WARNING: Before you continue, you may want to finish any assembly in the room where your desk will be located. Depending on your doors, halls, and the desk surface you select, you might have trouble getting the completed frame inside after this point.
Step 3: Assemble Legs
Using the remaining 4 of your 12" pipes, assemble the lower half of your legs. Attach a floor flange to the bottom of each leg.
Using the 4 24" pipes, and couplings, assemble the upper half of your legs.
Using the 4 1" pipes, and remaining 4 floor flanges, attach them to the top of each leg.
This completes the assembly of your frame!
Step 4: Check Your Work
Since the pipes won't all screw in to the same depth, you will need to check each pipe to ensure all similar pieces are screwed in to the same depth. No having all legs symmetrical in length and distance apart will result in your desk surface being crooked.
I used a tape measure to check all of the corresponding lengths, then used some brute strength to tighten as needed.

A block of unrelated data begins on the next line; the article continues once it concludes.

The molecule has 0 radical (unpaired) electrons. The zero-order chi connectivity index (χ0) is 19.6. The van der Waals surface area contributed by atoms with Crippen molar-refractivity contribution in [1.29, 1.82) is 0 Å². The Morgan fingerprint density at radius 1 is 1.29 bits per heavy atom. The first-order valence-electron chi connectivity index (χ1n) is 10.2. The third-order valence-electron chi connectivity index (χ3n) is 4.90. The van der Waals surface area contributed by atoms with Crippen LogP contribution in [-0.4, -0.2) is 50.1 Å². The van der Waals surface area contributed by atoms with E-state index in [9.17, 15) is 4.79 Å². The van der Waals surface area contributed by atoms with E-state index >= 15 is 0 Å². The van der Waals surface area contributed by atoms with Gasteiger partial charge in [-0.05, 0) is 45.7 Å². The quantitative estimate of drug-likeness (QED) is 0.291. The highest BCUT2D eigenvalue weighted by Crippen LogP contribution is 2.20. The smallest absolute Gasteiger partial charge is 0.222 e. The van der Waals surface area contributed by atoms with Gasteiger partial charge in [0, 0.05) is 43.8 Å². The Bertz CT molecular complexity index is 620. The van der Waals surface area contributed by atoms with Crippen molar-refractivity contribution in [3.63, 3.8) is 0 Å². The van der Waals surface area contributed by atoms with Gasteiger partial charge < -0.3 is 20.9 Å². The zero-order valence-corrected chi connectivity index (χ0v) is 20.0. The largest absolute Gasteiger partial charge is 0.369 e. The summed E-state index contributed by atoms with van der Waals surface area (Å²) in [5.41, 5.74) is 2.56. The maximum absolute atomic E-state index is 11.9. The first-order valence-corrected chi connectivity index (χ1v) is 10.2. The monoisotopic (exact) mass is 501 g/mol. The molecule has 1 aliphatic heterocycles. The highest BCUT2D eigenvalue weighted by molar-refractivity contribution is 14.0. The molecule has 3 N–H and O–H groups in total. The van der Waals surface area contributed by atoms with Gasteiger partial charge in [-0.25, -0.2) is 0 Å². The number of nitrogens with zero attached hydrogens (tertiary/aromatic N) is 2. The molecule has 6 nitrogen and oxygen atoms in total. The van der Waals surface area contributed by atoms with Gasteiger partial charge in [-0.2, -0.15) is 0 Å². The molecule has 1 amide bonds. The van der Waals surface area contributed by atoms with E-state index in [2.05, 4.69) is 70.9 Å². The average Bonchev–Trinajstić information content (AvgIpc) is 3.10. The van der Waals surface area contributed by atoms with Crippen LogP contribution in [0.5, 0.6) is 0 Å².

I wanted each piece to be exact, so my desk wouldn't have any stability issues.
Once you have all the pipes adjusted to the same length, use a level to make sure each leg is straight and level. I used a 12" magnetic level for this.
NOTE: One of my pipes was 2 degrees off of center, and I chose to accept it like that. If you have time, and if it is too far off center, you can always return the piece for a new one.
Step 5: Paint the Frame
Planning to paint your frame? If not, skip this part.
I used Rust-Oleum's Black Hammered paint, and did not use the spray can version. For my application, I painted it on. I highly recommend you do NOT use a cheap sponge brush with this paint. Because of how thick the paint is, sponge brushes get weighed down and become unusable very quickly. Get a 2" chip brush, as shown.
I selected this paint because it does not have an over-glossy look when dried, has a slight shine, creates a cool "industrial" texture, but is smooth to the touch.